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Reading Exercise 3

Social and cultural impacts of tourism in Cyprus

In Cyprus, hospitality forms an integral part of the culture, and the people have a welcoming attitude towards foreigners. Furthermore’ the society's culture emphasizes ideologies and value systems which attach great importance to individual achievement. As the tourist policy followed by the Cyprus Government and the Cyprus Tourism Organization has been to aim at the middle and high income groups, and the tourists come mainly from Europe, tourism has not had as marked an adverse effect on the values and attitudes of Cypriot society as may otherwise have been the case. In certain areas, such as Ayia Napa, however, the influx of large numbers of tourists has influenced social behaviour and social values, and caused a certain amount of antagonism. Bryden suggests that:

there may be a relationship between tourism density, expressed in the annual numbers of tourists as a proportion of the population ... and the growth of resentment towards tourists. ... The inference here is that tourism density is an indicator of the degree of confrontation between tourists and indigenes and that this confrontation gives rise to the resentment of tourists.

Table 1 Contact ratio values, 1985
Area Contact ratio
  Annual average Peak day value
Limassol 19.5 7.3
Lamaca 24.4 13.9
Ayia Napa/Paralimni 3.0 1.5
Paphos 17.7 10.8
Hill resorts 43.0 16.6
Total 18.0 9.5

The concept of ‘tourism density’ is thus used as a measure of ‘social carrying capacity’ which Mathieson and Wall define as ‘host peoples’ levels of tolerance for the presence and behaviour of tourists'. An alternative measure used by Andronikou is the ‘contact ratio’ which is the inverse of tourism density that is the ratio of the local population to tourist population. Now, whereas Andronikou suggests that the minimum value that the contact ratio can fall to before the social impact resulting from tourist development becomes detrimental is about eight, most authors now do not believe that a single specific value can be given for social carrying capacity. Mathieson and Wall point out that:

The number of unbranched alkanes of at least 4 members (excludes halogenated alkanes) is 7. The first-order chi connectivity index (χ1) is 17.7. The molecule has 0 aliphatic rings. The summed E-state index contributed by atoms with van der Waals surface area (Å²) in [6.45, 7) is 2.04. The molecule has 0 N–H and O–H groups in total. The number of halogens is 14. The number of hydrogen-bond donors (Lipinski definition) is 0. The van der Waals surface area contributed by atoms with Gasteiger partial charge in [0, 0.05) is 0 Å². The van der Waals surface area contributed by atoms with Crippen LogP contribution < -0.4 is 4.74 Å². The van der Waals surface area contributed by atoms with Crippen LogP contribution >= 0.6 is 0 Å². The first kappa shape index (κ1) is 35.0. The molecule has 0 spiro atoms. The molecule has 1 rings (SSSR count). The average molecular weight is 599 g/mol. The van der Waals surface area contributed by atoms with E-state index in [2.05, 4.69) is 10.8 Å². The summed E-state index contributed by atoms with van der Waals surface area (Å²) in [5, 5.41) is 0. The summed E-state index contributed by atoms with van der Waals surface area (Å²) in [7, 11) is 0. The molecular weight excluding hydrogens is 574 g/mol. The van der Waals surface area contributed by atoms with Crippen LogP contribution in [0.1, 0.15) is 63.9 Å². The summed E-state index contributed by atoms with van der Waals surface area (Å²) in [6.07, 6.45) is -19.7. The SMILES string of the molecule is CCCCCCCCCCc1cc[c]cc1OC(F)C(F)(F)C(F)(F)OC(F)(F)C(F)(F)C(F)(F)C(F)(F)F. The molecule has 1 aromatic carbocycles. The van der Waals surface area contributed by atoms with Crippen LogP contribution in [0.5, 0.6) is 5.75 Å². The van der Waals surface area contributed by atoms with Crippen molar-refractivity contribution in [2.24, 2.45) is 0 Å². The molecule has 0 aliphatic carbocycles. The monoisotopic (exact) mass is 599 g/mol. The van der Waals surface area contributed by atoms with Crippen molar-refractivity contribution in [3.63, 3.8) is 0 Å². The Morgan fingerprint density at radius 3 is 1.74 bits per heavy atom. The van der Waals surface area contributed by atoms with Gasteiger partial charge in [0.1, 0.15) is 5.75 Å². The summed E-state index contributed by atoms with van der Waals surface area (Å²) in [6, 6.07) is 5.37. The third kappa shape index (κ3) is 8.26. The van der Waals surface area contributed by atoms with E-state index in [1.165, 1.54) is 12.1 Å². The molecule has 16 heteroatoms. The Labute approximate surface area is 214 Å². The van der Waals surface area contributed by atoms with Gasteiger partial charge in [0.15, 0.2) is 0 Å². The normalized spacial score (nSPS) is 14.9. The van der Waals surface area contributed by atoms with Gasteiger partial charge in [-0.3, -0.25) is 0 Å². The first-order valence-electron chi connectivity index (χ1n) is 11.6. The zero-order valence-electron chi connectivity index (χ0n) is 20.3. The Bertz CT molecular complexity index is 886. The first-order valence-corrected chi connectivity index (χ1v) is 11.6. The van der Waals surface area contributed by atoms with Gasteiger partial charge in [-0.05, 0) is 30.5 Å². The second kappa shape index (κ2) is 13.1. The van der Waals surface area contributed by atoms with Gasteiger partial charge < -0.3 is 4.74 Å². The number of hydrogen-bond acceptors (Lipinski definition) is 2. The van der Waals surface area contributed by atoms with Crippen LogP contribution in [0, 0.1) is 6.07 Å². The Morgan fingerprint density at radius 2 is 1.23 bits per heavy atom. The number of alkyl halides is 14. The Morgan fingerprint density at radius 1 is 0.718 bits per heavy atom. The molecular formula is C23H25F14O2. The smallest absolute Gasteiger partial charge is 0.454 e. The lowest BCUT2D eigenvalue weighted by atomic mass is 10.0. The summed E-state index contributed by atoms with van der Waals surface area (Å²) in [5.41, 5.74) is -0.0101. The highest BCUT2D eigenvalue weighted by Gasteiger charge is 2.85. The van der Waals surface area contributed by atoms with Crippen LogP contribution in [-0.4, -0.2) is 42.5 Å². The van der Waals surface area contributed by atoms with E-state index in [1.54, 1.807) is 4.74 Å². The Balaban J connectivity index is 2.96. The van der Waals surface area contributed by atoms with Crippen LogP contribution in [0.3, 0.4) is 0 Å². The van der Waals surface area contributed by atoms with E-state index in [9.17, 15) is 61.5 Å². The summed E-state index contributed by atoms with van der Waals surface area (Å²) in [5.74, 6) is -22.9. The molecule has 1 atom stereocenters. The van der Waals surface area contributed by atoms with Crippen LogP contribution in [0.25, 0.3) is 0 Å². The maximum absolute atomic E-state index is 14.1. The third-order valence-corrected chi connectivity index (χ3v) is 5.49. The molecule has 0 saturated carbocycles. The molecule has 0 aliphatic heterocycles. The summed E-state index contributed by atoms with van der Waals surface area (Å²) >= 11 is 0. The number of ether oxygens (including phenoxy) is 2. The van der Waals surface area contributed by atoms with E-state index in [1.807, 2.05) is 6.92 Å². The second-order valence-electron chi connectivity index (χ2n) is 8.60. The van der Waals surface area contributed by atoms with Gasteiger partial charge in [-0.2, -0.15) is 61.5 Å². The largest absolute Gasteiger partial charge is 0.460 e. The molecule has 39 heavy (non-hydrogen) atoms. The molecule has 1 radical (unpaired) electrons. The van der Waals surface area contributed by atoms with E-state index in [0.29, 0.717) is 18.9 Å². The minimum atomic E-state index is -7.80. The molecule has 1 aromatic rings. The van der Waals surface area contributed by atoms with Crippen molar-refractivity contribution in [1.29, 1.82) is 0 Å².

Carrying capacity remains an elusive concept, but the time when researchers and managers sought one mythical magic number, which could be approached with safety but exceeded at peril, has passed.

Nevertheless, inspection of table 1 does suggest that it is highly likely that the social carrying capacity in Ayia Napa has been overreached. The extreme concentration of tourists here has resulted in a modification of social attitudes among young people, especially towards sexual behaviour. This is part of the ‘demonstration effect’, which introduces foreign ideologies and ways of life into societies that have not been exposed to tourist lifestyles. The close and continued contact of Cypriot youth with young foreign tourists has resulted in them adopting different sets of values on morality, style of dressing, and so on, in comparison with prevailing traditional attitudes, and as a result the bonds of closely knit families are in some cases being loosened.